Our previous analysis aside, assuming himself correct (i.e., that the water pump was "dangerously close" to the mass graves), the UV asks how such a mistake in the mapping of the camp could be made. He relies on one of his favorite arguments: Urban Jews wouldn't have known. The Jews of Treblinka, we're told, were urban with likely having little formal education. Water wells being a rural phenomenon, they wouldn't know that the well would be contaminated, so they didn't bother to place it far enough away from the mass graves when they "made up the story."
The UV is, of course, making an inherently incorrect assumption, as he does in other parts of this film, i.e., that Jews from Poland were urban and had little or no knowledge about rural life. In this case, his argument follows on this point with his claim that Jewish eyewitnesses wouldn't know that a well would have contaminated groundwater because they would never have encountered a well.
There are a couple of points where the UV is wrong. First, while it's true that the majority (77 percent) of Polish Jews resided in cities and large towns on the eve of World War II, one-quarter of the Polish-Jewish population lived in rural areas of the country. Among the towns on the deportation lists in Arad are towns with Jeiwsh populations of fewer than 2,000 people. For example, Arad lists the town of Sulejów as one deportation point for Jews. At the town's Web site you can see that today Sulejów has only 6,400 residents, and that's sixty years after the war. Arad's list tells us that only 1,500 Jews were deported from the town.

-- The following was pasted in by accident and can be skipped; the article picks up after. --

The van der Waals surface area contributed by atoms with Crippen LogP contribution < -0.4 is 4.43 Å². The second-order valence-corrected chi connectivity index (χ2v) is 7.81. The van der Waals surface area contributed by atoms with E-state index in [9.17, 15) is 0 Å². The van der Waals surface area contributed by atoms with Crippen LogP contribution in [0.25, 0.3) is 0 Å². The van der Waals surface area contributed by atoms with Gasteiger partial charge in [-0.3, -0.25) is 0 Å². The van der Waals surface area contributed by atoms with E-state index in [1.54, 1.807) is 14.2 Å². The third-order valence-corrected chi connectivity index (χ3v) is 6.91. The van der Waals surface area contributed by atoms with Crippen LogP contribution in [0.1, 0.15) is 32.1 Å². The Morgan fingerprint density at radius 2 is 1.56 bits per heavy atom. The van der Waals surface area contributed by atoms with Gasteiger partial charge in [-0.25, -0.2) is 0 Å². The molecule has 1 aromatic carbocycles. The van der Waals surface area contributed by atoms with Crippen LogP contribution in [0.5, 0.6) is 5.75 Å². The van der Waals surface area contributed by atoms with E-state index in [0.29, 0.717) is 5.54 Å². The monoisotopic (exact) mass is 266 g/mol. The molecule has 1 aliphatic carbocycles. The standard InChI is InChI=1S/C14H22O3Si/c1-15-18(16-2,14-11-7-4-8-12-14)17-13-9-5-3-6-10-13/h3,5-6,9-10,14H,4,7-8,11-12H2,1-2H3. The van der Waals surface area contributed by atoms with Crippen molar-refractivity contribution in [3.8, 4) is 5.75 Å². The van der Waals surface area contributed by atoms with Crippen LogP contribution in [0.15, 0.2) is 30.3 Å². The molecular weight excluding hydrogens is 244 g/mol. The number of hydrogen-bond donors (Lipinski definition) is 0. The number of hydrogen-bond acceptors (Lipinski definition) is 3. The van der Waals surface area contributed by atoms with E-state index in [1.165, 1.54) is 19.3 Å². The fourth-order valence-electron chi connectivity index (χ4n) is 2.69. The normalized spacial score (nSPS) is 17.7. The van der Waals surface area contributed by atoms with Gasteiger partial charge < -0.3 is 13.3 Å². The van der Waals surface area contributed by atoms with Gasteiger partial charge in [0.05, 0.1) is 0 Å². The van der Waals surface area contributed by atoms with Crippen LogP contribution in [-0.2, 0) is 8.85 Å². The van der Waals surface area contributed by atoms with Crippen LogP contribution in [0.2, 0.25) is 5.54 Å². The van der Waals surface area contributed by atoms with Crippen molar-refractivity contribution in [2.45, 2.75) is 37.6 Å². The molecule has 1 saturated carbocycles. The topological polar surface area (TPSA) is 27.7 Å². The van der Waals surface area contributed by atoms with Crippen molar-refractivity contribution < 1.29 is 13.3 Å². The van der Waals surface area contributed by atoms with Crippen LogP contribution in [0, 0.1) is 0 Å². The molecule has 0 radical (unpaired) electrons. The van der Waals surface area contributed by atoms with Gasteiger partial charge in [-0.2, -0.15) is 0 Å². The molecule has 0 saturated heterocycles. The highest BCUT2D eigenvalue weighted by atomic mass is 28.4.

You can also see pictures of the town, particularly around the town's biggest tourist attraction, the eight-hundred-year-old Cistercians Abbey. Does this look "urban" to you?
In the same sub-section in Arad, by the way, we have the town of Kamiensk, from which we are told 600 Jews were deported (the smallest number on the page); the town has 2,800 inhabitants today.
All this leads to another problem: Are wells a "rural" phenomenon? My parents used to own a house in the Pocono Mountains in Pennsylvania. The house was on the outskirts of a small town of slightly more than 5,200 people. This was not urban, nor was it even suburban. It was what is commonly called by demographers "exurban," although perhaps not "rural."
The point is this: The drinking water in my parents' house (which they had built for them) came from a well that was dug by the contractor. This was the case with every other house in the development where they had bought their plot of land. So if there were wells on the outskirts of a town of 5,200 people, can't we safely assume, particularly sixty years ago in a country (Poland) that was (then) less developed than the United States is today, that there would have been wells in towns all over Poland, including towns with largely or mostly Jewish populations?
The UV has done a particularly bad job in this section of the film. Thankfully, it's among the shortest sections of the thirty-part film.